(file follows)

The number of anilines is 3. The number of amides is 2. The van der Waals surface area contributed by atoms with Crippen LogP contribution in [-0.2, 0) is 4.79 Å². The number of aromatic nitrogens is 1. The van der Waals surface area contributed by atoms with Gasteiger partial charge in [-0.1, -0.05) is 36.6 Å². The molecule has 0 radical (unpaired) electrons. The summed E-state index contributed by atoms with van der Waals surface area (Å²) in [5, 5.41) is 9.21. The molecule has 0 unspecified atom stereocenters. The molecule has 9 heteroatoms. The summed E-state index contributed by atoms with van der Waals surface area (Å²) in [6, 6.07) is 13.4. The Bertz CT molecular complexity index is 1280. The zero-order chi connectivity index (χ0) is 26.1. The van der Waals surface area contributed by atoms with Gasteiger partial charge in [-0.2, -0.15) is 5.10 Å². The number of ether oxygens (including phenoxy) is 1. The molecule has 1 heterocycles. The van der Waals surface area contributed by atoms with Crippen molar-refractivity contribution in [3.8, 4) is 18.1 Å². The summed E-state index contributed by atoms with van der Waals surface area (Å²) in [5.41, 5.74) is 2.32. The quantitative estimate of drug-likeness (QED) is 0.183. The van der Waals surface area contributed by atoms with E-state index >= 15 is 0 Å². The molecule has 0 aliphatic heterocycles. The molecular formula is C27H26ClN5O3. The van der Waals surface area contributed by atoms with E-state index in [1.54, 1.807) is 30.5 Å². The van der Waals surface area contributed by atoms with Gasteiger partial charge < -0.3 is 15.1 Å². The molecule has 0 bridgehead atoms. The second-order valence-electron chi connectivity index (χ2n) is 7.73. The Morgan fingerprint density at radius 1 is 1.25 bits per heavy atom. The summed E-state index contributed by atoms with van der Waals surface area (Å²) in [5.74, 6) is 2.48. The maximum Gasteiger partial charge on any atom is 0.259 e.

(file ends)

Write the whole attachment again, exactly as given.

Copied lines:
The number of anilines is 3. The number of amides is 2. The van der Waals surface area contributed by atoms with Crippen LogP contribution in [-0.2, 0) is 4.79 Å². The number of aromatic nitrogens is 1. The van der Waals surface area contributed by atoms with Gasteiger partial charge in [-0.1, -0.05) is 36.6 Å². The molecule has 0 radical (unpaired) electrons. The summed E-state index contributed by atoms with van der Waals surface area (Å²) in [5, 5.41) is 9.21. The molecule has 0 unspecified atom stereocenters. The molecule has 9 heteroatoms. The summed E-state index contributed by atoms with van der Waals surface area (Å²) in [6, 6.07) is 13.4. The Bertz CT molecular complexity index is 1280. The zero-order chi connectivity index (χ0) is 26.1. The van der Waals surface area contributed by atoms with Gasteiger partial charge in [-0.2, -0.15) is 5.10 Å². The number of ether oxygens (including phenoxy) is 1. The molecule has 1 heterocycles. The van der Waals surface area contributed by atoms with Crippen molar-refractivity contribution in [3.8, 4) is 18.1 Å². The summed E-state index contributed by atoms with van der Waals surface area (Å²) in [5.41, 5.74) is 2.32. The quantitative estimate of drug-likeness (QED) is 0.183. The van der Waals surface area contributed by atoms with E-state index >= 15 is 0 Å². The molecule has 0 aliphatic heterocycles. The molecular formula is C27H26ClN5O3. The van der Waals surface area contributed by atoms with E-state index in [1.54, 1.807) is 30.5 Å². The van der Waals surface area contributed by atoms with Gasteiger partial charge < -0.3 is 15.1 Å². The molecule has 0 bridgehead atoms. The second-order valence-electron chi connectivity index (χ2n) is 7.73. The Morgan fingerprint density at radius 1 is 1.25 bits per heavy atom. The summed E-state index contributed by atoms with van der Waals surface area (Å²) in [5.74, 6) is 2.48. The maximum Gasteiger partial charge on any atom is 0.259 e.